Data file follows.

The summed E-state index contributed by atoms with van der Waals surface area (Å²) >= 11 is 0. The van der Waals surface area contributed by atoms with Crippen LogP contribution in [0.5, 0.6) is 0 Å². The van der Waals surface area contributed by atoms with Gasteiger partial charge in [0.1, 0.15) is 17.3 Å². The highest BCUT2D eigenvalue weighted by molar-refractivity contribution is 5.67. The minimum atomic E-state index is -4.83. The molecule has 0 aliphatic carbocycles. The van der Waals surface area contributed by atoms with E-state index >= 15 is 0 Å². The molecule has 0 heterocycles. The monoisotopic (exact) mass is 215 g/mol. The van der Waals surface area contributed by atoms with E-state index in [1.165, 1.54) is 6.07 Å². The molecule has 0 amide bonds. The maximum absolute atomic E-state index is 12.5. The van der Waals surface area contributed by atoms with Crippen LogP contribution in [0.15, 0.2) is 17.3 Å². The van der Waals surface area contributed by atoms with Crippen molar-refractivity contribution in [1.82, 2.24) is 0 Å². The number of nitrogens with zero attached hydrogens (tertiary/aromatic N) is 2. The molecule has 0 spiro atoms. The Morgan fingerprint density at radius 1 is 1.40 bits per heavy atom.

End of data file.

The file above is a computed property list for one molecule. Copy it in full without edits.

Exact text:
The summed E-state index contributed by atoms with van der Waals surface area (Å²) >= 11 is 0. The van der Waals surface area contributed by atoms with Crippen LogP contribution in [0.5, 0.6) is 0 Å². The van der Waals surface area contributed by atoms with Gasteiger partial charge in [0.1, 0.15) is 17.3 Å². The highest BCUT2D eigenvalue weighted by molar-refractivity contribution is 5.67. The minimum atomic E-state index is -4.83. The molecule has 0 aliphatic carbocycles. The van der Waals surface area contributed by atoms with E-state index >= 15 is 0 Å². The molecule has 0 heterocycles. The monoisotopic (exact) mass is 215 g/mol. The van der Waals surface area contributed by atoms with E-state index in [1.165, 1.54) is 6.07 Å². The molecule has 0 amide bonds. The maximum absolute atomic E-state index is 12.5. The van der Waals surface area contributed by atoms with Crippen LogP contribution in [0.15, 0.2) is 17.3 Å². The van der Waals surface area contributed by atoms with Crippen molar-refractivity contribution in [1.82, 2.24) is 0 Å². The number of nitrogens with zero attached hydrogens (tertiary/aromatic N) is 2. The molecule has 0 spiro atoms. The Morgan fingerprint density at radius 1 is 1.40 bits per heavy atom.